After a few underwhelming years with “Monsters University,” “Brave” and “Cars 2,” Pixar returned this past weekend with “Inside Out.” And what a return it was: with $91 million in just three days, the film racked up Pixar’s second best opening ever and its best opening for an original movie.
The success has likely been led by the glowing reviews. Oscar buzz is already circulating for Pete Docter and Ronnie Del Carmen’s nearly universally acclaimed film, marking a return to Pixar’s glory days. Many fans, including myself, believe “Inside Out” to be among the very best of the studio’s output, but the film isn’t just a great one —it’s also a potentially important one.
The film’s story follows Riley (Kaitlyn Dias), an eleven-year-old girl whose happy, uncomplicated life is thrown into chaos when she leaves her friends behind due to her family moving from Minnesota to San Francisco. Her turmoil is shown literally through the emotions that drive her: Joy (Amy Poehler), Sadness (Phyllis Smith), Fear (Bill Hader), Anger (Lewis Black) and Disgust (Mindy Kaling).
Joy has been essentially in charge since day one, looking over the various complex elements that drive Riley, most notably the formation and storage of memories, with “core” memories going on to drive “islands” that form her personality — Friendship, Family, Honesty, Goofball and Hockey (the latter probably seems a little odd to most, until you think of how many of us reading this have a Cinema island in our heads somewhere). Joy sees the value in some of her colleagues —Fear stops Riley from getting hurt, Disgust forms her taste, first in food and then in fashion and social skills. But Sadness? Sadness doesn’t do anything, She occasionally sneaks onto the controls governing Riley when no one’s looking and makes her cry, but for the most part she just hangs around, being kind of a bummer.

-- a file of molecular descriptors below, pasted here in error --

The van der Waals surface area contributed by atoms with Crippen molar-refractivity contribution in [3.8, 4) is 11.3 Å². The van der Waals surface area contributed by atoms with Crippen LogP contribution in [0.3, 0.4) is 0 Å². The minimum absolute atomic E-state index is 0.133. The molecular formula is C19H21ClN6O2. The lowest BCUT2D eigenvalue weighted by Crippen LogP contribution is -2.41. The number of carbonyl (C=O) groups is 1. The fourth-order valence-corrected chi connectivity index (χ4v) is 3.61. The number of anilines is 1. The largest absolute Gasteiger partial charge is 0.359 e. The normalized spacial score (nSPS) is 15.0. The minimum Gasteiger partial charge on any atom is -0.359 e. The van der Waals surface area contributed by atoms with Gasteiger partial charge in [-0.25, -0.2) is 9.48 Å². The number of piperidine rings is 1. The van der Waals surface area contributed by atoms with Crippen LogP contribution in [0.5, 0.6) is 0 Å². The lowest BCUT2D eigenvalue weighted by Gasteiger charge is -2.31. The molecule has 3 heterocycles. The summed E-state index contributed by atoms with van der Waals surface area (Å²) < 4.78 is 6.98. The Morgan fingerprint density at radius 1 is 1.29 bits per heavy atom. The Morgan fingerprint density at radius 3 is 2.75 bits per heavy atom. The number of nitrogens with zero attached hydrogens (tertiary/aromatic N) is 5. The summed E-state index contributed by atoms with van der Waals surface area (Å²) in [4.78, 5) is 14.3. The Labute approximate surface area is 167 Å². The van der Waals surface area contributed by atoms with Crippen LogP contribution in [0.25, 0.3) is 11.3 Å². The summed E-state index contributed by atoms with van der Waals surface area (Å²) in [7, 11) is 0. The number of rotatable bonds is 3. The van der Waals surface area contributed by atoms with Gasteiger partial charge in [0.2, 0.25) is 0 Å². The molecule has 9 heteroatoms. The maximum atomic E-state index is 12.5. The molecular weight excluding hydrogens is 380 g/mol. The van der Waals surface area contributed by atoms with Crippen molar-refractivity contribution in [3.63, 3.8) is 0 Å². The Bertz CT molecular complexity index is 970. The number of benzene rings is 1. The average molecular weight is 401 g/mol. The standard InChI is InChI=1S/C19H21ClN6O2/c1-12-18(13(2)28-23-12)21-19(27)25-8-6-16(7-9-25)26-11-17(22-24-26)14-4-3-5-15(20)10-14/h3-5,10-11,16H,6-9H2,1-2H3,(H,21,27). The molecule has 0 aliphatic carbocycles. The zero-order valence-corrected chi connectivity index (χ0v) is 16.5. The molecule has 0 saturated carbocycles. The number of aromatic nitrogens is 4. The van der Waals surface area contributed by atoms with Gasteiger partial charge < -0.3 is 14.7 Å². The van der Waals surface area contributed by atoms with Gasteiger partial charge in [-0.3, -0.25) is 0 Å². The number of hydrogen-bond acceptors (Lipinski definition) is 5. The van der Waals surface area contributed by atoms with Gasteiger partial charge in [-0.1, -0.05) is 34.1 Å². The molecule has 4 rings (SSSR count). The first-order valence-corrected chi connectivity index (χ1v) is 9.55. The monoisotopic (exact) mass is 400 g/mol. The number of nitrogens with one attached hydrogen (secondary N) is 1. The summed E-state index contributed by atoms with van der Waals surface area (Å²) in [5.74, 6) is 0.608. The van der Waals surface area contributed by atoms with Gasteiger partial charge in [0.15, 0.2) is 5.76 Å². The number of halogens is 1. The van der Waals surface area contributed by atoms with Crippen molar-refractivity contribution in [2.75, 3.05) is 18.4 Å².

Things seem to be getting worse when the main story of “Inside Out” picks up: Sadness keeps touching, even tainting, Riley’s memories, which she can’t explain or even control. This frustrates Joy, who in her good-natured way tries to keep her enclosed in a “circle of sadness,” but it doesn’t work: the blue emotion makes Riley cry in front of her new schoolmates, creating a new core memory, and when Joy tries to dispose of it, both she and Sadness are accidentally ejected into the depths of Riley’s mind, leaving Fear, Anger and Disgust at the helm.
The result, which take our heroes —plus Riley’s long-lost imaginary friend Bing Bong, a part elephant, part cat, part dolphin creation made of cotton candy and voiced by Richard Kind, who stops the film from falling entirely back on the buddy formula that the studio can sometimes use as a crutch— throughout Riley’s mind from Abstract Thought to Imagination Land, is able to match Pixar’s best for gags, excitement and sheer adventure.
Yet the film’s value goes much further than pure entertainment, perhaps more than any film Pixar have made to date. On the most obvious level, the film provides a sort of basic vocabulary for children (and their parents) to talk about their emotions and what they’re going through. Some of the small handful of critics not bowled over by the movie have found fault as such —Ben Sachs of the Chicago Reader said it “feels like a clever educational short stretched to feature length.”
I’d respectfully disagree, but there’s certainly some educational benefit to the movie’s necessarily simplified and incomplete but surprisingly rigorous metaphorical conceit. For a child to be able to grasp that anger is driving him or her, or even to be able to express to a parent that sadness is in charge of them for a little while, is as major a contribution to cultural discourse as Pixar have ever made.
But the film’s power goes beyond that, and it involves Sadness. World culture, and American culture in particular, sometimes feels like it’s allergic to feeling blue. Half a century ago, Pixar’s parent corporation Disney opened its own theme park, and termed it “The Happiest Place On Earth,” and sometimes there’s been a sense that what humanity is striving for is a world where only Joy is in control.